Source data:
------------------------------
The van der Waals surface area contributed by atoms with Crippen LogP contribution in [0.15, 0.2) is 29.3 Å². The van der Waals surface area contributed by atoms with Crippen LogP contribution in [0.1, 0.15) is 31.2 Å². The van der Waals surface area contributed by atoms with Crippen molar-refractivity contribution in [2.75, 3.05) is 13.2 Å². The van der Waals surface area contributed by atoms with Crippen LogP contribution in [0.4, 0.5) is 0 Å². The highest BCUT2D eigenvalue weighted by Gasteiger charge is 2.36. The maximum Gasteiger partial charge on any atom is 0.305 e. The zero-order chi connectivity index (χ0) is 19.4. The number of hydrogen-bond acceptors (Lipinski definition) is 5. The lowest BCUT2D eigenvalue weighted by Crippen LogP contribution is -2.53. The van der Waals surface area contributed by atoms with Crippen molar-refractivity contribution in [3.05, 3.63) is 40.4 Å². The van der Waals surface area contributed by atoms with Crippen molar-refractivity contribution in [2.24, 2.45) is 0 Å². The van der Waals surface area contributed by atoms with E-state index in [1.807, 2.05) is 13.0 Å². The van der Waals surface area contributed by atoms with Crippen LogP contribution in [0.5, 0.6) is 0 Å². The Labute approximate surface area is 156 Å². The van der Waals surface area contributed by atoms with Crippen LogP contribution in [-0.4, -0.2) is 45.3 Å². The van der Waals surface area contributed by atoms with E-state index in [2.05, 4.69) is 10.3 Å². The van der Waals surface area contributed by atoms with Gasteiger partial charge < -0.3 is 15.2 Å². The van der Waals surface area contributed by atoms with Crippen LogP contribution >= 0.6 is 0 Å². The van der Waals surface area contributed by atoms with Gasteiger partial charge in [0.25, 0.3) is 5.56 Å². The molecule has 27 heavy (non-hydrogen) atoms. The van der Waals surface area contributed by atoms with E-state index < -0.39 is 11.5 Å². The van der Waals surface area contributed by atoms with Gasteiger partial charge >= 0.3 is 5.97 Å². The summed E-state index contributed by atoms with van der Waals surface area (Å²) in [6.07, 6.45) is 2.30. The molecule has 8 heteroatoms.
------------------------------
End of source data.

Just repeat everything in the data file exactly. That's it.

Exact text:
The van der Waals surface area contributed by atoms with Crippen LogP contribution in [0.15, 0.2) is 29.3 Å². The van der Waals surface area contributed by atoms with Crippen LogP contribution in [0.1, 0.15) is 31.2 Å². The van der Waals surface area contributed by atoms with Crippen molar-refractivity contribution in [2.75, 3.05) is 13.2 Å². The van der Waals surface area contributed by atoms with Crippen LogP contribution in [0.4, 0.5) is 0 Å². The highest BCUT2D eigenvalue weighted by Gasteiger charge is 2.36. The maximum Gasteiger partial charge on any atom is 0.305 e. The zero-order chi connectivity index (χ0) is 19.4. The number of hydrogen-bond acceptors (Lipinski definition) is 5. The lowest BCUT2D eigenvalue weighted by Crippen LogP contribution is -2.53. The van der Waals surface area contributed by atoms with Crippen molar-refractivity contribution in [3.05, 3.63) is 40.4 Å². The van der Waals surface area contributed by atoms with Crippen molar-refractivity contribution in [2.24, 2.45) is 0 Å². The van der Waals surface area contributed by atoms with E-state index in [1.807, 2.05) is 13.0 Å². The van der Waals surface area contributed by atoms with Crippen LogP contribution in [0.5, 0.6) is 0 Å². The Labute approximate surface area is 156 Å². The van der Waals surface area contributed by atoms with Crippen LogP contribution in [-0.4, -0.2) is 45.3 Å². The van der Waals surface area contributed by atoms with E-state index in [2.05, 4.69) is 10.3 Å². The van der Waals surface area contributed by atoms with Gasteiger partial charge < -0.3 is 15.2 Å². The van der Waals surface area contributed by atoms with Crippen LogP contribution >= 0.6 is 0 Å². The van der Waals surface area contributed by atoms with Gasteiger partial charge in [0.25, 0.3) is 5.56 Å². The molecule has 27 heavy (non-hydrogen) atoms. The van der Waals surface area contributed by atoms with E-state index < -0.39 is 11.5 Å². The van der Waals surface area contributed by atoms with Gasteiger partial charge >= 0.3 is 5.97 Å². The summed E-state index contributed by atoms with van der Waals surface area (Å²) in [6.07, 6.45) is 2.30. The molecule has 8 heteroatoms.